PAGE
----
Tangled testing?

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Last night I started on my POP3 client code. I didn't know where to start; I wasn't really in the mood, so I wrote a test... That got the ball rolling. As usual the test first thing left me with a nicely decoupled class to write. Now I'm in a bit of a quandary about how to mock up the server that I need to test the client against...

The point of the CPOP3Client class is to provide a programmatic way to send POP3 commands and receive the results, parse them and present them in a way that's easy to manipulate programmatically. So we have a function called STAT() which makes a call to the server, parses the results and returns a StatResult which contains the number of messages on the server and the total size in octets. It will probably throw and exception if the call fails for any reason... All pretty straight forward stuff. My original plan was to make the client completely async, but I couldn't write a test for it, so I decided I didn't understand the problem enough and delayed that part of the work. A synchronous client will allow me to get the job done and I can go back to the async design when I understand what I want to do...

The client talks to the world via two interfaces. There's an output stream interface which allows it to write text and an input stream interface that allows it to read lines of text. At first I thought that the testing could involve me simply comparing whatever the client had written into the output stream with whatever I expected it to write, and priming the input stream with a response for it to parse and then checking that it behaves in the correct way. I expect I'll do this for some of the tests, but it means building more testing infrastructure.

What I'm considering doing is using the testing infrastructure that I already have for the server side tests and hooking that, and the real production server code up to the client. In effect I'd be testing the client by running it against the server with some simple input and output shims to link the two together. I can use all of the mock mailbox and message store stuff that I already have and look at the results from the client rather than the server. The server itself will act as the validator of the client's commands and I just have to write the code to validate the parsed responses.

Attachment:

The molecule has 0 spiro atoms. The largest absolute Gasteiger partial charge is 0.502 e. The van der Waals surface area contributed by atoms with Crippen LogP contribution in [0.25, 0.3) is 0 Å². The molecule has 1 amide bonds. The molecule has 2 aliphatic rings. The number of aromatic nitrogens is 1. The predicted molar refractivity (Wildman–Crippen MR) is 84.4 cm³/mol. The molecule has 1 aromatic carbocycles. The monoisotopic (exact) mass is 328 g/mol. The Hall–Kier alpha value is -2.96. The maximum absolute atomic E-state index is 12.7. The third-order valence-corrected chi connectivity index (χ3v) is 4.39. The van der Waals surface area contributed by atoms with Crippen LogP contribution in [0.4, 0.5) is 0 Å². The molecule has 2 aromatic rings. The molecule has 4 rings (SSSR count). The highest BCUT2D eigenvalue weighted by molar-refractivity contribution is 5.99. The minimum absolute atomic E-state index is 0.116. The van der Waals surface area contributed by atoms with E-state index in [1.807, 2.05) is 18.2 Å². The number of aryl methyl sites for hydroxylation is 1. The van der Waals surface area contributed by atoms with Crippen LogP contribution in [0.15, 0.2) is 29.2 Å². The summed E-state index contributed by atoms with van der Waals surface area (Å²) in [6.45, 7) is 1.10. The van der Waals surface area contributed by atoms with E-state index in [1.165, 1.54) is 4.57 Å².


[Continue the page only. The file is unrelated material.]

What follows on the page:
I like this idea, but it worries me a bit. If there's a bug in the server then I'm writing a client that works because of that bug... This adds an element of risk, but I think it's one I'm prepared to live with given the kick start this will give me...

2 Comments


My original plan was to make the client completely async, but I couldn't write a test for it, so I decided I didn't understand the problem enough and delayed that part of the work. A synchronous client will allow me to get the job done and I can go back to the async design when I understand what I want to do...


And this is why I hate TDD, testing is a great thing. But testing too early is bad, and you are obviuosly doing that. First you need to know what your code has to do in full. For instance even if you wanted to have both sync. and async. APIs (I personally abhore sync. APIs due to non-scalability) the obvious implementation is to have something like...



API_sync_foo(X)
{
API_async_foo()
API_async_wait()
}


TDD's solution to this seems to be to completely rewrite your code when you get to the point of having to test the async. behaviour.


However this encourages the mindset of the "smallest addition". Where you do things like create things sync. knowing it's all not going to be fast enough in real life, so the "smallest addition" is to create a bunch of threads to deal with each connection in a syncronous way. Then you find out you want to read from the connection while writing, so then the "smallest addition" is to keep the group of connection threads and add some reader connection threads which the "main" connection threads just grab data from when they need it.

Of course by this point all the threads make it almost impossible to test the locking, and you could have had all the same functionality in half the code using normal async. io from the begining.

James, thanks for the comment. My response grew a little long, so I posted it as a new entry: http://www.lenholgate.com/archives/000195.html

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